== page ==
Although it is a bit of a caricature, I think that there is some truth in the generalizations that I’m about to make. The tendency in Roman Catholic theology is to view the kingdom of Christ as a cosmic ladder or tower, leading from the lowest strata to the hierarchy led by the pope. Anabaptists have tended to see the kingdom more as a monastery, a community of true saints called out of the world and a worldly church. Lutheran and Reformed churches tend sometimes to see the kingdom as a school, while evangelicals, at least in the United States, lean more toward seeing it as a market.

But God sees his kingdom as a garden. The dominance of organic metaphors for God’s kingdom in Scripture is striking. The first psalm compares the heir of the covenant to “a tree planted by streams of water, that yields its fruit in its season, and its leaf does not wither.” In contrast, “The wicked are not so, but are like chaff that the wind drives away” (Ps. 1:3-4). In the end, the ungodly will not stand in God’s forest (vv. 5-6). The kingdom is like a sower who scattered seeds that fell in different soils and some, in shallow soil, were withered by the scorching sun. Others, lacking any root, “withered away,” and some fell among thorns and were choked. “Other seeds fell on good soil and produced grain, some a hundredfold, some sixty, some thirty” (Matt. 13:1-9). The kingdom is like a garden where an enemy sows weeds among the wheat. You can’t tell the two apart until the harvest, so Jesus warns the disciples not to try to weed his garden until he returns (vv. 24-30). “He put another parable before them, saying, ‘The kingdom of heaven is like a grain of mustard seed that a man took and sowed in his field. It is the smallest of all seeds, but when it has grown it is larger than all the garden plants and becomes a tree, so that the birds of the air come and make nests in its branches'” (vv. 31-32). In John 15, Christ identifies himself as the true vine and the Father as the vinedresser:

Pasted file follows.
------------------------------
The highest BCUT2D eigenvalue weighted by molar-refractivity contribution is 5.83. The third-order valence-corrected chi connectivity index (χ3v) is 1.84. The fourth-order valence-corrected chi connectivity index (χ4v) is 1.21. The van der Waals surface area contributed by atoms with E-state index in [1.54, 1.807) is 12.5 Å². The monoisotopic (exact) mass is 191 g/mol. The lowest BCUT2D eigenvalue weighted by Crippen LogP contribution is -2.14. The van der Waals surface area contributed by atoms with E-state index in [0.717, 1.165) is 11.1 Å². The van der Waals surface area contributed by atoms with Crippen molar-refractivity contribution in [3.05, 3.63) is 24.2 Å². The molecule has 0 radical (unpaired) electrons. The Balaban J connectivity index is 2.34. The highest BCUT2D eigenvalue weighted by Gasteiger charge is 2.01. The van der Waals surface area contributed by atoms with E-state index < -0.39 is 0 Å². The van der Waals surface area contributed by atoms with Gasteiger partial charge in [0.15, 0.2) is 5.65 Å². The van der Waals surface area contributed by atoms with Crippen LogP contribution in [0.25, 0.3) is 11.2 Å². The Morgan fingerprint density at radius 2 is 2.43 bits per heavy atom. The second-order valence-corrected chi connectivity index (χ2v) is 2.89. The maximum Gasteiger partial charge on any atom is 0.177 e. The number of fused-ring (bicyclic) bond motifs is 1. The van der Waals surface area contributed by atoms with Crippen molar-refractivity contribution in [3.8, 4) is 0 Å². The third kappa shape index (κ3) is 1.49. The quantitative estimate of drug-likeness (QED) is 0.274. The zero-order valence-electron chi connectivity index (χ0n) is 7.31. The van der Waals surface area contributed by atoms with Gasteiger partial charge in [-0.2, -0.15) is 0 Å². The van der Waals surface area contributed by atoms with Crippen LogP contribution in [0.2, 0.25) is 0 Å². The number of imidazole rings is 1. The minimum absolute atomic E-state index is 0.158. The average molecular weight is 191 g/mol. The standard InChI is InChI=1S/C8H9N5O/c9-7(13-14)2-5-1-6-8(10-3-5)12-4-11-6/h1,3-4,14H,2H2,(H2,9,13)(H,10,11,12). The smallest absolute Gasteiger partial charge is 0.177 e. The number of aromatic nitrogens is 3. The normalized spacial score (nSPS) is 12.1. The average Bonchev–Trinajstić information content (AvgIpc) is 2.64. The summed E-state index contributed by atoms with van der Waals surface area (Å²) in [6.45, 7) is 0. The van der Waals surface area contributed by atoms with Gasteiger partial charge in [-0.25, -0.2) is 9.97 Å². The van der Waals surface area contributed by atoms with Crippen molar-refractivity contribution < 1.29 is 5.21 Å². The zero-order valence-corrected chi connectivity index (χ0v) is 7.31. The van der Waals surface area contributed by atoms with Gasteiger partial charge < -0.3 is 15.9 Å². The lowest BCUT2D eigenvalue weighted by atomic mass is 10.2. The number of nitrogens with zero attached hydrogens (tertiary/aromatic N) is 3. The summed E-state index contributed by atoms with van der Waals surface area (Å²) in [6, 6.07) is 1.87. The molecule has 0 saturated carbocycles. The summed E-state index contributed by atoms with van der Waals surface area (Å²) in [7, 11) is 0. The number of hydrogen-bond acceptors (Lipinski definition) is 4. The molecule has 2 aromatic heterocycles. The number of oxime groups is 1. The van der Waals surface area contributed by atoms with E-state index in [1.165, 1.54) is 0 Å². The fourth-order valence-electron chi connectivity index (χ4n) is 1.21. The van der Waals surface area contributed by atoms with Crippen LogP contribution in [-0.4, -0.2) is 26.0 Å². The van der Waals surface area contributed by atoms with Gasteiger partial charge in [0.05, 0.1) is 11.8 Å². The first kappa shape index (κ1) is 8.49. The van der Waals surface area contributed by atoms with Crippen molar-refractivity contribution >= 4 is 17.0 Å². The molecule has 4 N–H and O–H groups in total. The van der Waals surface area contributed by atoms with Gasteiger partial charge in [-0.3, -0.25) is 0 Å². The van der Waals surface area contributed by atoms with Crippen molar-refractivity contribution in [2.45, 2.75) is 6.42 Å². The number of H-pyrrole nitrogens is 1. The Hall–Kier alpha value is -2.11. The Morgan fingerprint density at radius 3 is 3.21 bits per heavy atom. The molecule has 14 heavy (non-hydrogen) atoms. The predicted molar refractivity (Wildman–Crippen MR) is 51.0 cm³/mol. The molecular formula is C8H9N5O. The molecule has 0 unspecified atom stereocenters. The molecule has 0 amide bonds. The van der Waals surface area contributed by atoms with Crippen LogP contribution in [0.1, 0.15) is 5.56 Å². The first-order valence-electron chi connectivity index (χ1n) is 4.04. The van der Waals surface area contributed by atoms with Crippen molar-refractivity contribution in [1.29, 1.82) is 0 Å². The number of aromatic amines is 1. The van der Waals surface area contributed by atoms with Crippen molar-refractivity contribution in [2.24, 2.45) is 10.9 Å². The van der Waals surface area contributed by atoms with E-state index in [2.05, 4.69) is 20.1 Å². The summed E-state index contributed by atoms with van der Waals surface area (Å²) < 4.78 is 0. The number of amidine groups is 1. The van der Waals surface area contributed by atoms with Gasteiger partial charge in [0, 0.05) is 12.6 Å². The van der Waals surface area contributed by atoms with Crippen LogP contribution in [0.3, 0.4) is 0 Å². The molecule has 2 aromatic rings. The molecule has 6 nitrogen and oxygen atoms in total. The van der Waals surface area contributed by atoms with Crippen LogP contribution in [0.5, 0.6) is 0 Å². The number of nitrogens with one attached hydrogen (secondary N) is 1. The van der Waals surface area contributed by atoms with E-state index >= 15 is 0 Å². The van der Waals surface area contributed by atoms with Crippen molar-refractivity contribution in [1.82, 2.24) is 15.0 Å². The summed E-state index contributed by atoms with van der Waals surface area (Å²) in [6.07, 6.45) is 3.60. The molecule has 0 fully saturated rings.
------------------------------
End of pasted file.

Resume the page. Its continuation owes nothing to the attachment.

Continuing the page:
“Every branch in me that does not bear fruit he takes away, and every branch that does bear fruit he prunes, that it may bear more fruit. Already you are clean because of the word that I have spoken to you. Abide in me, and I in you. As the branch cannot bear fruit by itself, unless it abides in the vine, neither can you, unless you abide in me. I am the vine; you are the branches. Whoever abides in me and I in him, he it is that bears much fruit, for apart from me you can do nothing.” (John 15:1-5)

United to Christ through faith, we are simultaneously united to our fellow branches. We are not the vine but a branch inextricably connected to the Tree of Life.

What are some of the common threads we can draw together from Jesus’ organic analogy of his kingdom? First, it is his kingdom. Second, there is no personal relationship with Christ, the vine, apart from his church, the branches. Third, the growth of this kingdom (and each member of it) is slow. Who would ever have imagined that a tiny mustard seed would become a massive tree with branches filling the earth? Yet it isn’t something you can measure day by day. Fourth, it takes a lot of work. The gardener is always doing something to tend the vine in view of his harvest.

How Does God’s Garden Grow?

To be sure, there are aspects of the church’s life and ministry that are left to godly wisdom. Churches reflect their time and place. And yet, every church should be defined by the “marks” that Christ gave us: preaching, sacraments, and discipline.